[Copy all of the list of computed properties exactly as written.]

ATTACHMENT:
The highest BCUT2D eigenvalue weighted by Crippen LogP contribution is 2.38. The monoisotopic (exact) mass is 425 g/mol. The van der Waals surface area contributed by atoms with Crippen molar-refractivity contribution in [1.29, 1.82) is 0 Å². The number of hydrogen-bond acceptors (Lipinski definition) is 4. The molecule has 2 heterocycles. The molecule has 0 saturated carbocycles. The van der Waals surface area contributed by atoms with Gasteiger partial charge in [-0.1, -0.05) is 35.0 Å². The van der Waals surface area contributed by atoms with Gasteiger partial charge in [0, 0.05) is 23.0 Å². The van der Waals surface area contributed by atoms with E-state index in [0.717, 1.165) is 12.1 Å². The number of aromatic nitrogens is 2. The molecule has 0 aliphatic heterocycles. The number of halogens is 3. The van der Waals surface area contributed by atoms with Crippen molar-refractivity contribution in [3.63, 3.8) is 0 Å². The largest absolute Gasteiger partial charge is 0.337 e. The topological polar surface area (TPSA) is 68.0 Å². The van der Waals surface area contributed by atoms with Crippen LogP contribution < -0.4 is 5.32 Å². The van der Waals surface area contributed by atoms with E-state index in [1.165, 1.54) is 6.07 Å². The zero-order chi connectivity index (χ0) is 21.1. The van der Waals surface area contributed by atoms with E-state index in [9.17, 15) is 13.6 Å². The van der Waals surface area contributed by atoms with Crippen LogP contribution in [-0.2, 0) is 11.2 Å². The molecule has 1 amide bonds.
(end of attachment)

The highest BCUT2D eigenvalue weighted by Crippen LogP contribution is 2.38. The monoisotopic (exact) mass is 425 g/mol. The van der Waals surface area contributed by atoms with Crippen molar-refractivity contribution in [1.29, 1.82) is 0 Å². The number of hydrogen-bond acceptors (Lipinski definition) is 4. The molecule has 2 heterocycles. The molecule has 0 saturated carbocycles. The van der Waals surface area contributed by atoms with Gasteiger partial charge in [-0.1, -0.05) is 35.0 Å². The van der Waals surface area contributed by atoms with Gasteiger partial charge in [0, 0.05) is 23.0 Å². The van der Waals surface area contributed by atoms with E-state index in [0.717, 1.165) is 12.1 Å². The number of aromatic nitrogens is 2. The molecule has 0 aliphatic heterocycles. The number of halogens is 3. The van der Waals surface area contributed by atoms with Crippen molar-refractivity contribution in [3.63, 3.8) is 0 Å². The largest absolute Gasteiger partial charge is 0.337 e. The topological polar surface area (TPSA) is 68.0 Å². The van der Waals surface area contributed by atoms with Crippen LogP contribution < -0.4 is 5.32 Å². The van der Waals surface area contributed by atoms with E-state index in [1.165, 1.54) is 6.07 Å². The zero-order chi connectivity index (χ0) is 21.1. The van der Waals surface area contributed by atoms with E-state index in [9.17, 15) is 13.6 Å². The van der Waals surface area contributed by atoms with Crippen LogP contribution in [-0.2, 0) is 11.2 Å². The molecule has 1 amide bonds.